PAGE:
The suggestion that Davies should 'Sit down' provokes ‘Thanks', but also a repetition of 'looking about' together with an inarticulate 'Uuh....'. Aston interprets this as looking for a chair and—looking 'around' with simple purpose—he gets a chair from the various piles of possessions that fill The Room. He places it, with 'Here you are', but Davies does not sit down; he talks of the need for a 'sit down', but he does not make the expected movement. Instead, he changes the subject of talk which makes the physical refusal still more noticeable. Aston sits on a bed, making no difficulty of being seated, and at once is silent, concentrating his attention on rolling a cigarette, a physical activity that is small in scale and has a very narrow focus of attention. In effect, Aston cuts himself off from Davies, but now 'Davies watches him.'
Until this moment, Pinter has held attention on Davies's refusal to accept the offered (and desired) comfort, on his unease, and lack of physical purpose beyond suspicion of The Room and then of Aston, but he now gives him a decisive physical action, accompanied by a lour but incoherent cry:
(Davies exclaims loudly, punches downward with closed fist, turns his back to Aston and stares at the ' wall. Pause. Aston lights a cigarette.)
Aston:     You want to roll yourself one of these?
Davies (turning): What ? No, no, I never smoke a cigarette. (Pause. He comes forward.) I'll tell you what, though I'll have a bit of that tobacco therefor my pipe, if you like.
Within Davies there was, from the beginning of the scene, some kind of aggressive energy which is expressed only in his talk (with short, piled-up rhythm) and in small physical reactions of fear and suspicion. When an inescapable offer of comfort is made, he resists until the last possible moment, but then he recalls the fight that has just taken place, and the need for self-defence, and the violence comes top the surface in the punch and cry, and the turn away from Aston.
Aston's response to the sudden activity is almost as unexpected. He must have been concentrating on rolling his cigarette with such intensive purpose that Davies's violence does not distract him. (Later in the play he repeatedly takes pride in bring good 'with his hands'.) He proceeds to light his cigarette and follows his earlier purpose by making another offer to his visitor. Davies now turns and, after a refusal and a pause, 'comes forward' with a counter-suggest!on and an acceptance.
Incomplete Unbalanced Gestures
An actor who needs to give coherence and believability to his part will have prepared for Davies's violent outburst or Aston's concentration on his cigarette. All the earlier movements and gestures will have been made in an incomplete, or unbalanced way, so that these developments were implicit in them, through tensions or 'shadow movements' too small to be noticed by any but the most observant and trained in the audience. When the strong gestures come at last, they will thus be credible and inevitable, made with the authority that springs from the expression of a hitherto suppressed truth. This delayed assurance is a part of the performances that will be responded to by the audience, even if they do not consciously notice or identify it.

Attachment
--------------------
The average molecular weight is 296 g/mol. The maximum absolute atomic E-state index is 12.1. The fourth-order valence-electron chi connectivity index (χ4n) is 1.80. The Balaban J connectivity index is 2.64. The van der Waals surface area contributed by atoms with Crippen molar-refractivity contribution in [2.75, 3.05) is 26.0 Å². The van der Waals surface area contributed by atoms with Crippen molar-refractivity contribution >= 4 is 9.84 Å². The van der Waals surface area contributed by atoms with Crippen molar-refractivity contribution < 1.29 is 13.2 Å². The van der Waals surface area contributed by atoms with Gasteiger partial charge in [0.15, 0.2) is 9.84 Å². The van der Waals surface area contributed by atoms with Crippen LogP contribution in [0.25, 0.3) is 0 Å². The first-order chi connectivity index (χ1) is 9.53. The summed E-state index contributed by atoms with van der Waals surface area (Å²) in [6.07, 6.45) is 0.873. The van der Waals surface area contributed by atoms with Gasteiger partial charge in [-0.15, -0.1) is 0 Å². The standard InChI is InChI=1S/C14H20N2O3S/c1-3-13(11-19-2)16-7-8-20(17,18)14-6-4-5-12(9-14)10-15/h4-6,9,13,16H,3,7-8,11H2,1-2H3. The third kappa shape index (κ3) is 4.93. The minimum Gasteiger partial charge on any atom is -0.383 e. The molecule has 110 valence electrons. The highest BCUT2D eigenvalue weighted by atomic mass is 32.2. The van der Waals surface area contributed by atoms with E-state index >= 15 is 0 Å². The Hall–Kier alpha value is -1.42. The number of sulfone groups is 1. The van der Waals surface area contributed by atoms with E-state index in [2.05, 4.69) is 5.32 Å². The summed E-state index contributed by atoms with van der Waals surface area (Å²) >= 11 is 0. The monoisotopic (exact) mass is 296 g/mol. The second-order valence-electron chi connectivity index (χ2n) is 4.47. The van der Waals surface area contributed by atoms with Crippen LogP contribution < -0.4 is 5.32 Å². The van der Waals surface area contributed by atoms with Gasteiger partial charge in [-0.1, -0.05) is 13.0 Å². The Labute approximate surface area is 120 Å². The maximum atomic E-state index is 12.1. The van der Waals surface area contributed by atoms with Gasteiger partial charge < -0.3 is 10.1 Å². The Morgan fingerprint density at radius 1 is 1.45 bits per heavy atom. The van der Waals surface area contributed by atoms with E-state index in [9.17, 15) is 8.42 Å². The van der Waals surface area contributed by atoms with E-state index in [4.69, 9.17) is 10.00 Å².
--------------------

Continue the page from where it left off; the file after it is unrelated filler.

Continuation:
After the acceptance of the tobacco, Davies and Aston talk more extensively. At one point, Davies 'shambles across The Room'; but even when he comes 'face to face' with the Buddha sitting incongruously, and thus questioningly, on the gas-stove, he simply 'looks at it and turns'. Soon he is 'Coming closer' to Aston again, now in a boasting vein. When he finishes his speech, which seems to demand some sort of response in acknowledgement of Daview's rights. Aston simply says 'Uh', and then 'crosses down right, to get the electric toaster'. Nothing in the dialogue explains, or even refers to this action, nor to the unscrewing of the plub, the fetching of another, and the refixing that follows. Aston continues 'poking' into the plug, through various diversions, until the end of the first episode of the play. When Davies goes to bed and the 'Lights fade out', Aston is still sitting with the plug and screwdriver in his hand. His only verbal acknowledgement of all this activity is just before the end, when, in answer to Davies's inquiry whether he is getting in bed, he says 'I'm mending this plug' and Davies 'looks at him and then at the gas stove'. The activity with the toaster is thus given great prominence: the audience is forced to notice it and to observe its import once to Aston. The actor must enact it so that it is a recurring, continuous and, often, overriding concern. The particular posture, the small, 'probing' gestures, and the intensely focused concentration of Aston's attention, will make their verbally unheralded effect. When verbal explanation does come, it will seem insufficient: there is still no answer to why he is mending the plug at this time, with this persistence.
Two kinds of statement are being made here through gesture and movement. One concerns an individual's moltivation, the other the relationship between two figures and between them and The Room. The statements are co-existent, but not even the individual statements can be fully appreciated from this extract alone. Davies's violence is a preparation for the two occasions when he draws a knife, once in self-defence and once in aggression, both much later in the play. Together these gestures sustain the underlying danger of his apparently pliant and shifty nature. Aston's cigarette-rolling and lighting prepares for his attention to the toaster and its plugs, and together these all look forward to his talk about an electric fire and to his repeated returns to the toaster. This involvement is never wholly explained, but it is significant that it stops once he has rejected Davies from his room the second time and is determined to get 'busy' with the shed in the garden; then he turns his back on both Davies and the toaster in order to look out of the window to the garden where the shed will be built. In some way, the toaster seems to be connected with Aston's interest in Davies, a defense against him and, possibly, consciously or unconsciously, an attack.